Grade II: Old Stables at Ingestre
Hall to south of the Church
The Old Stables were built in the
late 17th century of brick with rusticated quoins and tiled roofs.
are two storeys and casement windows. There are through round headed
archways on the west and south sides leading to an internal courtyard,
although the arch on the west side is now blocked up. The Stables were
converted to 7 residential properties in the 1970s.
Grade II; Stables at Ingestre Hall
east of Old Stables
The new stables were
John Birch and built in 1885 by the 20th Earl of Shrewsbury to house
large collection of polo ponies and carriage horses. They provided
for 60 horses. The south side was originally the coach house. Many of
fine collection of coaches and carriages were given to the County
The impressive entrance
gateway under the north entrance tower with domed top, leads to an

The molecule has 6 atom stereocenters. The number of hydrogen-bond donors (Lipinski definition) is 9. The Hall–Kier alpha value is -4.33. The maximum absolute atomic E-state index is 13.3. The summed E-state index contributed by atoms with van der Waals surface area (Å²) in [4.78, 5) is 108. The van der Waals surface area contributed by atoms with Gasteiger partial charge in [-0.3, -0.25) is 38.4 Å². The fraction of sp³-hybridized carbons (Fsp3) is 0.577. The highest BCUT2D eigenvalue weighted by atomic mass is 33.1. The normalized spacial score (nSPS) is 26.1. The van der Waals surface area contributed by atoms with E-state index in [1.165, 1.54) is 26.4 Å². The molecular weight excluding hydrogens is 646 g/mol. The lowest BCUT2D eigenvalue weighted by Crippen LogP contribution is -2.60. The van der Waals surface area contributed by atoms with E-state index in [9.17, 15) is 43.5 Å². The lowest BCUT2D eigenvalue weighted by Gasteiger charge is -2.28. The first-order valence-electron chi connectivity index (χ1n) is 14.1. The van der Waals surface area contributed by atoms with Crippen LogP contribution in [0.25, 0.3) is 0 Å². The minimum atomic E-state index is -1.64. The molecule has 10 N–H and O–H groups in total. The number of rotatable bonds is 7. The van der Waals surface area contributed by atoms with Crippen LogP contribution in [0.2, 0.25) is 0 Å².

internal courtyard. The two storey buildings are of brick with stone
dressings, slate roofs and stone mullioned windows. There is a Porte
cochere in the south range.
The buildings are currently
the home of Ingestre
Grade II: The
Temple formerly in Ingestre Park
Five prize Leicester rams in Ingestre Park with the
Doric Rotunda in the background. Signed and dated J.B.Wood 1831. The Doric Temple shown in the background used to
stand in the Wood Field and is Listed Grade II. It was moved to Tixall in the 1960s.
Grade II: Telephone Kiosk Ingestre
This is an example of the K6 type
telephone kiosk, designed in 1935 by Sir Giles Gilbert Scott and made
by various contractors in cast iron. It is a square kiosk with a domed
roof, decorated with unperforated crowns at the top of the panels.
Grade II: Ingestre Home Farm
Ingestre Home Farm is not shown
on Thomas Sykes Survey of 1789, and a map of 1802 only lists Dog kennel
Gate at this site, although a building is shown on the farm site. At
time the Home Farm was probably on the site now occupied by Ingestre
Sawmills, behind the Dower House and Little Ingestre.
Ingestre Home Farm has
the typical roof slopes and brickbuilt design of the period, e.g. as
found at Shugborough Home Farm nearby.
The farm buildings have recently been converted for